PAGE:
Book Whisperer - Chapter 2

The MOST powerful thing that jumped out at me in this chapter was the terms Miller uses to classify different types of readers in her classroom.  I am and have taught intensive literature classes at our school which is mostly made up of struggling readers.  From this point on, I will gladly not use that term anymore:)  I love that she has given positive terms to the different groups.  So, my class is mostly made up of developing readers. 

"These students do not see themselves as capable of becoming strong readers, and they (and their parents) are beginning to despair, perhaps thinking that reading competence will remain forever out of their reach."
 The Book Whisperer - Donalyn Miller page 24

Sadly, I have seen this first hand.  I feel some students (and parents) I have been able to give hope and have seen them come a long way....others I feel I have failed and not for lack of trying.  I am encouraged and excited about this upcoming year and what awaits me as I am armed with this wonderful book:)

I am encouraged because I did start independent reading in my classroom last year but as I read on, not nearly a large enough amount of time!!

Another point she made that smacked me in the head speaks about to basal or not.....(she never said basal, but that's the way I took it when speaking about the whole class reading the same thing, forgive me if I'm thinking wrong)

"If you are a student and your entire class is reading one book together (a common practice), what do you do if you don't like that book?  How would that uninteresting book color your view of books in general?  By denying students the opportunity to choose their own books to read, teachers are giving students a fish year after year but never teaching them to go near the water, much less fish for themselves."  Page 29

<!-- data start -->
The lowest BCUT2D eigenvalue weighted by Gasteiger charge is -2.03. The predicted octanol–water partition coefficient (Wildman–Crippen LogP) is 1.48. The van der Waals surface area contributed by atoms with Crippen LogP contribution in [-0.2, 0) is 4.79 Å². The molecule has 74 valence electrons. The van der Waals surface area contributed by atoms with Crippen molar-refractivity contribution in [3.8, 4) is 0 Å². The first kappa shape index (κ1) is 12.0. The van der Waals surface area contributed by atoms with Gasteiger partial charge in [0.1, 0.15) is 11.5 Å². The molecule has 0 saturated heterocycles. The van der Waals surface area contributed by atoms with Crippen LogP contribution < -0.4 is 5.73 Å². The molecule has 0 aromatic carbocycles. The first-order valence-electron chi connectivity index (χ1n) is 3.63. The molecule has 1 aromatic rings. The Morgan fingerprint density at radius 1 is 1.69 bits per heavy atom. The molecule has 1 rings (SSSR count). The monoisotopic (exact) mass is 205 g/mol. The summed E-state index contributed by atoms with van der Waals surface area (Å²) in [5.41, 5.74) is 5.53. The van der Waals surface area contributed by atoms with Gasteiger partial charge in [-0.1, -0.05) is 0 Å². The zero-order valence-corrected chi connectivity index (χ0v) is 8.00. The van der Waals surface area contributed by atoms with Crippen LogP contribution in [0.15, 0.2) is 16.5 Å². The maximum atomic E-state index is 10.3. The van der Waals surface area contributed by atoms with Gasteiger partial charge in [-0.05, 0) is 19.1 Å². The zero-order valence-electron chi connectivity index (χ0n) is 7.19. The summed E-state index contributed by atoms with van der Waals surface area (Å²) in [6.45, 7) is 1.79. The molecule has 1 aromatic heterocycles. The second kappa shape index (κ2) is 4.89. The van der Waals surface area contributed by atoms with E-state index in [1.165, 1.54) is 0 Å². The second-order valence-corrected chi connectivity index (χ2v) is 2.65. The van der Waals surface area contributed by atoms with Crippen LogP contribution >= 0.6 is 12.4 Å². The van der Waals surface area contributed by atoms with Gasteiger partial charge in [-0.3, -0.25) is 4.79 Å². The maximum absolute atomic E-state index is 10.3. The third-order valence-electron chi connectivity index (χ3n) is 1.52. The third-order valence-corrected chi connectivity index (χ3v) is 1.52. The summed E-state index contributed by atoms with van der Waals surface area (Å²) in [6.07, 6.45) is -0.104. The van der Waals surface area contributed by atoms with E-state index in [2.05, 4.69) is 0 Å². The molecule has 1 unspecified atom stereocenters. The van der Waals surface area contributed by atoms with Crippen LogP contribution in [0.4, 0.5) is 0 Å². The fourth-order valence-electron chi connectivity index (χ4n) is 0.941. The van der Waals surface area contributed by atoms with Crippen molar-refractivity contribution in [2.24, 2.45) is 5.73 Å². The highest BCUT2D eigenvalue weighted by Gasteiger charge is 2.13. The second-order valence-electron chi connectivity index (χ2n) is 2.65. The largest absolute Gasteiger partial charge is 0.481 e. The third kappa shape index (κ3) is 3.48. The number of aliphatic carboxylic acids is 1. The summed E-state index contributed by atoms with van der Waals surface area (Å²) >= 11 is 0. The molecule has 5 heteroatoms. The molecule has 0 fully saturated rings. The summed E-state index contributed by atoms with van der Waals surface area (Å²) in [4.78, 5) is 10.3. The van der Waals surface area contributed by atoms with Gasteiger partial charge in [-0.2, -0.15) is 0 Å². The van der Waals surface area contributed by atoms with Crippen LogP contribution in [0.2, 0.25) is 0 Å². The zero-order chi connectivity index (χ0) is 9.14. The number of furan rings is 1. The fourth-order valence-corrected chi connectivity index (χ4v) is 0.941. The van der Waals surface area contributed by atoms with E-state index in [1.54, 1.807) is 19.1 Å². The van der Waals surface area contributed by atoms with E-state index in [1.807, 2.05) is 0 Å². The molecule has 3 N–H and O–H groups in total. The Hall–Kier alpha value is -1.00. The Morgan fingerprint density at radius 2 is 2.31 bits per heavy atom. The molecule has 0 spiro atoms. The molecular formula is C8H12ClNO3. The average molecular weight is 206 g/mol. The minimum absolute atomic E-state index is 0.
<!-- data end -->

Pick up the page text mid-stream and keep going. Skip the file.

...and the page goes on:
Wow!  I do use basals but each year use them less and less.  That statement really had me thinking....ok, these kids are developing readers and what if they have no interest at all in the story, now I've really lost them....

Another point that hit me was after she has given her students the opportunity to choose their own books, they were asking her all sorts of questions, expecting this to be about assessments, activities,

"They don't have much confidence in me.  If I am not going to quiz them on every book and monitor their every reading move, how will I control reading for them?  School, for them, is about performing to the teacher's expectations and doing the work that the teacher requires."  Page 33

This is sad, but my question is.....aren't we as teachers pushed into that by what's expected of us?  Excuse my thinking out loud....these were just my random thoughts. 

Didn't mean to quote almost the whole chapter....I just love this book!!!  Every word hits home with me:)
I will definitely be starting my year off with a book frenzy and student interest surveys targeted towards helping me help them become the best, engaged readers they can be:)


  1. My first year there was a set of basals in my classroom, but nobody told me I had to use them. I selected stories here and there, but I knew deep down it was not appropriate for all of my students. The following year, I did a lot of literature circles and literacy workstations and used the basal even less. The last two years I haven't even used them at all. In fact, they had to order me new sets of books last year, and I didn't even ask for the basal to be ordered. Basal readers go against everything we know about differentiation, and meeting students where they will learn. Everything about this book hits home with me as well!

    Go Fourth! With Mrs. Owens

  2. Tara, I barely use the basal at all. In fact, I haven't for nearly 20 years. (Nancie Atwell's In the Middle changed me) I was thinking that she was talking about novel units. Like the whole class reading Stone Fox together. Either way, you limit student choice, which is all powerful. I don't do very many novel units anymore either, but I have always enjoyed teaching them. Now she makes me wonder--Do the kids like learning from them?

    Do you have any additional thoughts for me on students you work with who have a tough time with decoding, but are great at thinking about reading? Those have definitely been my most difficult group to reach. I have a Masters in special education, and I am a proponent of inclusion and differentiation, but those things don't help them to be better readers...

    I appreciate your thoughts! Love this book.

  3. Hi Tara! I am in the middle of reading The Book Whisperer right now, and I was so excited to see that you had blogged about it! Like you, I have been VERY inspired by what I am reading, and I am so excited to apply ideas from this book. Thanks for your great posts!

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